Browsing by Author "Aronson, Lester R. (Lester Ralph), 1911-"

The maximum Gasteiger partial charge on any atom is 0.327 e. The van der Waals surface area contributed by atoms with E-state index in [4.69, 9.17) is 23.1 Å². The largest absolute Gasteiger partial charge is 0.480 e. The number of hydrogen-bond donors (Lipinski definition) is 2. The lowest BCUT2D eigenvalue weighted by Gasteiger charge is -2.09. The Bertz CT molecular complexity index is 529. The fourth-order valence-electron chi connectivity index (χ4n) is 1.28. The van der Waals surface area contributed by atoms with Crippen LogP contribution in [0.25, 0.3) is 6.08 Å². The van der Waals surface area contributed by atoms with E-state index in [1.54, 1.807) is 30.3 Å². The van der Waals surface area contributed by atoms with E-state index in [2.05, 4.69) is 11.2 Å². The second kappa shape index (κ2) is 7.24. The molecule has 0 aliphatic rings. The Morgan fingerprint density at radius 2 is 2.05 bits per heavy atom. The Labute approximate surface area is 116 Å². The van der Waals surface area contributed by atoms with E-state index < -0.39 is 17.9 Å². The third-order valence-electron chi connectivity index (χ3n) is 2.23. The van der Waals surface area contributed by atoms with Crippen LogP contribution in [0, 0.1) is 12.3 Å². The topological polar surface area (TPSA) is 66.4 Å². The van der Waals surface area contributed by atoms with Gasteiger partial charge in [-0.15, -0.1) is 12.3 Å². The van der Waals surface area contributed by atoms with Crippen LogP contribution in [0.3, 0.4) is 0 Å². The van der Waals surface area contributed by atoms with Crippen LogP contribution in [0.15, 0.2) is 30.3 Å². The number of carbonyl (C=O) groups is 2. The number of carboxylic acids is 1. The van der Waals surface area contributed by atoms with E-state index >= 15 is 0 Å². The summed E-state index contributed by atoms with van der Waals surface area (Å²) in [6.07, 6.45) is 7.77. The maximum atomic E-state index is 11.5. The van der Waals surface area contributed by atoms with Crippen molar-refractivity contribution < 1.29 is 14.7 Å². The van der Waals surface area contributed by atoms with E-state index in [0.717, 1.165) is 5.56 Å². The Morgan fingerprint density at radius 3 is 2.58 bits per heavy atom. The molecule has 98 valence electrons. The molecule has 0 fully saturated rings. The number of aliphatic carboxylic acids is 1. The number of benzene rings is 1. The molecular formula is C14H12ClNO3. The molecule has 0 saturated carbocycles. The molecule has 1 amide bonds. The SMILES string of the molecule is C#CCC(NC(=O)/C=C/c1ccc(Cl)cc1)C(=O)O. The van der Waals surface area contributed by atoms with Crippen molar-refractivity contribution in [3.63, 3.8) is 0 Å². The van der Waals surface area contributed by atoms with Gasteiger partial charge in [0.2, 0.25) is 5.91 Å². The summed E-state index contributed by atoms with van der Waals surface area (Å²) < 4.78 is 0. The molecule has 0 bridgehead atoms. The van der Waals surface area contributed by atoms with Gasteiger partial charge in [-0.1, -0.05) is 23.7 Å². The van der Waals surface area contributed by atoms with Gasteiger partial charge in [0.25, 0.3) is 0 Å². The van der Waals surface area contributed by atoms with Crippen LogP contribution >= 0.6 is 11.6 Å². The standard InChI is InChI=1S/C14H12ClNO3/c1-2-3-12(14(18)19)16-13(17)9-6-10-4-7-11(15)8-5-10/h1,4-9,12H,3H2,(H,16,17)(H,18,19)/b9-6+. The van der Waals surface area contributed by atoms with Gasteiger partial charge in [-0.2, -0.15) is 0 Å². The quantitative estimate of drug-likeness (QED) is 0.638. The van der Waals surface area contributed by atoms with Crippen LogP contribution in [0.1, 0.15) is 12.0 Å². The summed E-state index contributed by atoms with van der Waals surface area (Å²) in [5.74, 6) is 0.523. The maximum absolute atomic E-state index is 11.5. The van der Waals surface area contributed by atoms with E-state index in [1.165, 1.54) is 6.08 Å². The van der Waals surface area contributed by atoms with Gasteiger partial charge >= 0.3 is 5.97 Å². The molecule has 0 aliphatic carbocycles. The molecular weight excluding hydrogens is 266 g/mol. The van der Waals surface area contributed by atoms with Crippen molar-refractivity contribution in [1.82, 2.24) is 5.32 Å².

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ItemFactors influencing the spawning frequency in the female cichlid fish Tilapia macrocephala. American Museum novitates ; no. 1484(New York : American Museum of Natural History, 1951) Aronson, Lester R. (Lester Ralph), 1911- ItemFunction of forebrain and cerebellum in learning in the teleost Tilapia heudelotii macrocephala. Bulletin of the AMNH ; v. 142, article 2(New York : [American Museum of Natural History], 1969) Kaplan, Harriett, 1929-; Aronson, Lester R. (Lester Ralph), 1911-"The function of the forebrain and the cerebellum in learning in the teleost fish Tilapia heudelotii macrocephala was studied. An avoidance conditioning paradigm with light or sound as the CS and shock as the US was used. The design of the four experiments performed was: Experiment I -- operations performed prior to training; forebrain ablated in experimental subjects; sham operations performed or olfactory bulbs ablated in controls; CS was light. Experiment II -- operations performed prior to training; forebrain ablated in experimental subjects; sham operations performed on controls; CS was sound. Experiment III -- operations performed after training; subjects first underwent sham operation and then olfactory bulb ablation, or only the latter; following a period of retesting, both lobes of the forebrain were ablated; CS was sound. Experiment IV, a and b -- operations performed prior to training; body of the cerebellum ablated in experimental subjects; sham operations performed on controls; CS was light. All subjects were trained to avoid or escape from intermittent shock by swimming through a hole in a partition that divided the test tank into two equal compartments. Intact, sham, and olfactory bulb-ablated controls quickly learned to avoid the shock, and performance was stabilized soon after, with a high percentage of avoidance responses and consistently low latencies. These were achieved by the efficient intertrial behavior of the subjects, as well as by their speed and accuracy. When the forebrain was ablated prior to training, subjects took much longer to acquire the avoidance response. Even after long periods of testing, performance remained unstable, with variable latencies and fewer avoidance responses than those of the controls. When the operations were performed after training, it was found that sham operation had no effect on performance, whereas ablation of the olfactory bulbs had only a slight, transitory effect on the performance of some subjects. Ablation of the forebrain, however, resulted in marked and long-lasting deficits. Immediately after operation, avoidances dropped to a low level with a concurrent increase in the number of trials in which subjects neither avoided nor escaped. With continued testing, the performance of some subjects of Experiments I to III improved, but none reached the consistently high levels of avoidance responses and low latencies characteristic of the performance of the controls. On the other hand the performance of a few animals deteriorated in an erratic manner. Ablation of the body of the cerebellum had, at most, only a very transitory effect on equilibrium. It did, however, result in more severe deficits in the acquisition of a conditioned avoidance response than did ablation of the forebrain. Some cerebellum-ablated subjects never avoided at all, but those that did, performed at a very low level. Even escape performance was below that of a typical forebrain operate with higher latencies and fewer responses. Unlike the forebrain operates, cerebellum-ablated subjects showed no improvement with continued testing. Results are interpreted as being consistent with our hypothesis that the forebrain acts as a facilitator of behavior which is organized in other brain centers. The subsequent improvement noted in the performance of many forebrain-ablated subjects is regarded as an indication that a compensatory process is taking place in some other part of the brain. The body of the cerebellum appears to play a more essential role in the acquisition of a conditioned avoidance response and may, in fact, be directly concerned with learning processes"--P. 201. ItemMating behavior patterns in two sympatric species of xiphophorin fishes : their inheritance and significance in sexual isolation. Bulletin of the AMNH ; v. 103, article 2(New York : [American Museum of Natural History], 1954) Clark, Eugenie.; Aronson, Lester R. (Lester Ralph), 1911-; Gordon, Myron, 1899-1959. ItemOral incubation in Tilapia macrocephala. 1, Embryological studies. Bulletin of the AMNH ; v. 103, article 5(New York : [American Museum of Natural History], 1954) Shaw, Evelyn S.; Aronson, Lester R. (Lester Ralph), 1911-"Embryos of the mouthbreeding cichlid fish Tilapia macrocephala do not survive, extra-orally, in aquarium water taken from the tank in which the spawning occurred. Experiments were performed to determine the role of oral incubation in embryonic survival. The approach used was to find methods of raising the embryos extra-orally and to relate extra-oral survival with the factors of survival in the milieu of the oral cavity. To facilitate this study, a series of embryological stages were described and defined from fertilization to hatching. Certain of the more obvious microscopic changes were described in conjunction with the gross descriptions of the stages. The most effective experimental media were 40 per cent sea water and sterile aquarium water in which mean embryonic survival ranged between 80 and 85 per cent. The common factor found in these media was their capability of keeping the bacterial growth that killed the embryos to a minimum. The limited effectiveness of other experimental media, e.g., NaCl, artificial sea water, methylene blue, and lysozyme, was dependent on a balance between their toxic properties and their bactericidal (or bacteriostatic) properties. Fungus mycelia usually appeared on embryos raised extra-orally in aquarium water. However, it was demonstrated experimentally that the fungus was a secondary invader, since survival was high when embryos were raised in sterile aquarium water to which a fungus culture had been introduced. Conversely, no embryos survived when they were raised in sterile water to which a culture of bacteria had been introduced. The churning action of the mouth was found to be one of the survival factors in oral incubation. When embryos were placed in a small quantity of aquarium water in a mechanical shaker, survival rates were good. On the other hand, embryos that remained stationary while a large quantity of water flowed over them never survived. These experiments show that the slow mechanical churning of the embryos in the mouth is a factor in survival, whereas the quantity of water flowing over the embryos during respiration of the parent is not critical. The oral epithelium may secrete mucus which protects the embryos. However, experiments designed to test the protective nature of mucus were not conclusive. Special pharyngeal glands, described in this paper, may secrete a bactericidal agent. Similar glands were found in Tilapia ovalis and have been described in two other mouthbreeding cichlids, while we were unable to find them in two non-mouthbreeding species of the genus Tilapia"--P. 413. ItemOrientation and jumping behavior in the gobiid fish Bathygobius soporator. American Museum novitates ; no. 1486(New York : American Museum of Natural History, 1951) Aronson, Lester R. (Lester Ralph), 1911-; Lerner Marine Laboratory."A preliminary field study of the jumping behavior of the tide-pool gobiid fish Bathygobius soporator revealed that, except for certain unusual circumstances, these fish are so well oriented before jumping that they always land safely in a neighboring pool or in the open water. The conditions are such that the fish could not possibly see the neighboring pools before leaping. Various factors that might contribute to this orientation were examined and eliminated. These included (1) orientation to the open water, to the original outlet, or to a notch or similar configuration in the rim of the pool; (2) the position of the sun or shadows cast by the sun; (3) trial and error learning of the jumps. As a working hypothesis it is suggested that these gobies swim over the tide pools at high tide and acquire an effective memory of the general features of the topography of a limited area around the home pool which they are able to utilize when locked in their pools at low tide"--P. 20-21. ItemThe sexual behavior of Anura. 1, The normal mating pattern of Rana pipiens. Bulletin of the AMNH ; v. 80, article 5.(New York : The American Museum of Natural History, 1942) Noble, Gladwyn Kingsley, 1894-1940.; Aronson, Lester R. (Lester Ralph), 1911- ItemThe sexual behavior of Anura. 2, Neural mechanisms controlling mating in the male leopard frog, Rana pipiens. Bulletin of the AMNH ; v. 86, article 3(New York : [American Museum of Natural History], 1945) Aronson, Lester R. (Lester Ralph), 1911-; Noble, Gladwyn Kingsley, 1894-1940. ItemThe sexual behavior of Anura. 5, Oviposition in the green frog, Rana clamitans, and the bull frog, Rana catesbeiana. American Museum novitates ; no. 1224(New York City : The American Museum of Natural History, 1943) Aronson, Lester R. (Lester Ralph), 1911-"The oviposition behavior of the green frog, Rana clamitans, and the bull frog, Rana catesbeiana, induced by injections of homoplastic anterior pituitaries and witnessed in a laboratory habitat, is described. A possible course of evolution from the plinth type of spawning to the surface film type is discussed"--P. 6. ItemThe sexual behavior of Anura. 6, The mating pattern of Bufo americanus, Bufo fowleri, and Bufo terrestris. American Museum novitates ; no. 1250(New York City : The American Museum of Natural History, 1944) Aronson, Lester R. (Lester Ralph), 1911-; Noble, Gladwyn Kingsley, 1894-1940."Three distinct vocalizations are recognized in the male toads, namely, the sex trill, the chirp, and the warning vibration. These calls are seasonal, being most easily elicited at the height of the breeding season. After the season they dsappear in the following order: sex trill first, chirp second, and warning vibration last. 2. In an experimental situation, sexually active male toads do not discriminate at a distance between other males or females but attempt to clasp members of either sex with equal frequency. There is, however, a slight tendency to clasp pairs more frequently than individuals, the clasps in these cases being directed almost entirely to the male of the pair. This preference for pairs is probably due to greater activity on the part of the pairs. 3. The sex-recognition mechanism (discrimination of a male from a female after amplexus is attempted) is found to be very efficient. The mechanism depends almost exclusively on the warning vibration of a male being clasped. These vibrations act as tactual stimuli of the ventral pectoral region and medial surfaces of the forelimbs of the clasping male, causing him to reject the clasp object. Females do not emit these vibrations, and therefore the clasping male maintains amplexus. Relative girths of male and female, relative 'repulsive actions' of both sexes, and the male's chirp are found not to be efficacious in sex recognition. 4. The positions and movements of the male and female during the oviposition are described in detail. 5. Release of the female by the male at the termination of the oviposition follows a severe concave arching of the back of the female, which partially lifts the male off the female. 6. Pseudo-oviposition (oviposition movements without the deposition of eggs) can sometimes be induced in anterior pituitary injected but unovulated females when clasped by males"--P. 13-14.